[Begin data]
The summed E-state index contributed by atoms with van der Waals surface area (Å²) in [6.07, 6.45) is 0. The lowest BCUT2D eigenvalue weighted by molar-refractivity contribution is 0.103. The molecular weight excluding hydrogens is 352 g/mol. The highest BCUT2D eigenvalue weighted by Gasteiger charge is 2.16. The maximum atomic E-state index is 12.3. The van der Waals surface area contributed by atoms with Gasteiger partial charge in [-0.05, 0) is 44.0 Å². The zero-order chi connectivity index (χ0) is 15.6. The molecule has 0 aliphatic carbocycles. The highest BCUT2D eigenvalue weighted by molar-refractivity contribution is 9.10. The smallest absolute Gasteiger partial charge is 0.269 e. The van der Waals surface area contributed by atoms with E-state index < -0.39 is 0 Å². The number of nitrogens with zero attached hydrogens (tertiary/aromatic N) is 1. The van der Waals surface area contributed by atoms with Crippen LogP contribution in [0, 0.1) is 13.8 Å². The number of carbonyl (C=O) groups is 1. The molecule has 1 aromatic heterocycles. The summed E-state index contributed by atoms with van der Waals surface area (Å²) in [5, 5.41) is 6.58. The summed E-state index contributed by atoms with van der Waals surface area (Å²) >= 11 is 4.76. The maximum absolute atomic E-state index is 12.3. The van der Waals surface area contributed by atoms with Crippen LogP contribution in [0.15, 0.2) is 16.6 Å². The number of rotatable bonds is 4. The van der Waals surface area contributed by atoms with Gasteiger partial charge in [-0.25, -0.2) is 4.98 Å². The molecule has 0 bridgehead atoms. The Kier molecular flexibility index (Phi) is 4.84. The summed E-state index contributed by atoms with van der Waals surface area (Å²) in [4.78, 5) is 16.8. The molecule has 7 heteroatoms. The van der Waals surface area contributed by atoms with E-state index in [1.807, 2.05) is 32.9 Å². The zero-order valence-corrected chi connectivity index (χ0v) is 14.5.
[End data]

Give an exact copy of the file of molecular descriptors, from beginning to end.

The summed E-state index contributed by atoms with van der Waals surface area (Å²) in [6.07, 6.45) is 0. The lowest BCUT2D eigenvalue weighted by molar-refractivity contribution is 0.103. The molecular weight excluding hydrogens is 352 g/mol. The highest BCUT2D eigenvalue weighted by Gasteiger charge is 2.16. The maximum atomic E-state index is 12.3. The van der Waals surface area contributed by atoms with Gasteiger partial charge in [-0.05, 0) is 44.0 Å². The zero-order chi connectivity index (χ0) is 15.6. The molecule has 0 aliphatic carbocycles. The highest BCUT2D eigenvalue weighted by molar-refractivity contribution is 9.10. The smallest absolute Gasteiger partial charge is 0.269 e. The van der Waals surface area contributed by atoms with E-state index < -0.39 is 0 Å². The number of nitrogens with zero attached hydrogens (tertiary/aromatic N) is 1. The van der Waals surface area contributed by atoms with Crippen LogP contribution in [0, 0.1) is 13.8 Å². The number of carbonyl (C=O) groups is 1. The molecule has 1 aromatic heterocycles. The summed E-state index contributed by atoms with van der Waals surface area (Å²) in [5, 5.41) is 6.58. The summed E-state index contributed by atoms with van der Waals surface area (Å²) >= 11 is 4.76. The maximum absolute atomic E-state index is 12.3. The van der Waals surface area contributed by atoms with Crippen LogP contribution in [0.15, 0.2) is 16.6 Å². The number of rotatable bonds is 4. The van der Waals surface area contributed by atoms with Gasteiger partial charge in [-0.25, -0.2) is 4.98 Å². The molecule has 0 bridgehead atoms. The Kier molecular flexibility index (Phi) is 4.84. The summed E-state index contributed by atoms with van der Waals surface area (Å²) in [4.78, 5) is 16.8. The molecule has 7 heteroatoms. The van der Waals surface area contributed by atoms with E-state index in [1.807, 2.05) is 32.9 Å². The zero-order valence-corrected chi connectivity index (χ0v) is 14.5.